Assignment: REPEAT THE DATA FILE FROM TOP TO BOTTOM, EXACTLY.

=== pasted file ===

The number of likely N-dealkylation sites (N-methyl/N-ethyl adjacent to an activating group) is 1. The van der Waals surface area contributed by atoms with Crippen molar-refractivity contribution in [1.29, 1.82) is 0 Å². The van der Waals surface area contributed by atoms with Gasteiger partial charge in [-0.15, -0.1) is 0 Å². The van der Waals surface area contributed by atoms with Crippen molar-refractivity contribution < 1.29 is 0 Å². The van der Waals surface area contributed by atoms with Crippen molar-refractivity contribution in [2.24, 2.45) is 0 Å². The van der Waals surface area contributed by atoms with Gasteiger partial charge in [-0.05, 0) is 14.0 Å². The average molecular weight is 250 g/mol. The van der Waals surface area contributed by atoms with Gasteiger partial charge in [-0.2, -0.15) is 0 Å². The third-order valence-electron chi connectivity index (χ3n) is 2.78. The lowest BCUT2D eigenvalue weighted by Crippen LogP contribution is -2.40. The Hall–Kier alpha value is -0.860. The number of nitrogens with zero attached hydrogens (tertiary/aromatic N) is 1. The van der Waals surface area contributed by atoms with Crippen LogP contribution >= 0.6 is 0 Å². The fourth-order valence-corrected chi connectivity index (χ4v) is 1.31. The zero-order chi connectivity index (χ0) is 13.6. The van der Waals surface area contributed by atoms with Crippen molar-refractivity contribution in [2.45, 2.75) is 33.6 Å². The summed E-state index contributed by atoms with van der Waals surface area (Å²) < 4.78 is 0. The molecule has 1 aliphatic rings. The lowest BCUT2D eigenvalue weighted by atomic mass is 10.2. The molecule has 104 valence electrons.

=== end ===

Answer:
The number of likely N-dealkylation sites (N-methyl/N-ethyl adjacent to an activating group) is 1. The van der Waals surface area contributed by atoms with Crippen molar-refractivity contribution in [1.29, 1.82) is 0 Å². The van der Waals surface area contributed by atoms with Gasteiger partial charge in [-0.15, -0.1) is 0 Å². The van der Waals surface area contributed by atoms with Crippen molar-refractivity contribution < 1.29 is 0 Å². The van der Waals surface area contributed by atoms with Crippen molar-refractivity contribution in [2.24, 2.45) is 0 Å². The van der Waals surface area contributed by atoms with Gasteiger partial charge in [-0.05, 0) is 14.0 Å². The average molecular weight is 250 g/mol. The van der Waals surface area contributed by atoms with Gasteiger partial charge in [-0.2, -0.15) is 0 Å². The third-order valence-electron chi connectivity index (χ3n) is 2.78. The lowest BCUT2D eigenvalue weighted by Crippen LogP contribution is -2.40. The Hall–Kier alpha value is -0.860. The number of nitrogens with zero attached hydrogens (tertiary/aromatic N) is 1. The van der Waals surface area contributed by atoms with Crippen LogP contribution >= 0.6 is 0 Å². The fourth-order valence-corrected chi connectivity index (χ4v) is 1.31. The zero-order chi connectivity index (χ0) is 13.6. The van der Waals surface area contributed by atoms with Crippen molar-refractivity contribution in [2.45, 2.75) is 33.6 Å². The summed E-state index contributed by atoms with van der Waals surface area (Å²) < 4.78 is 0. The molecule has 1 aliphatic rings. The lowest BCUT2D eigenvalue weighted by atomic mass is 10.2. The molecule has 104 valence electrons.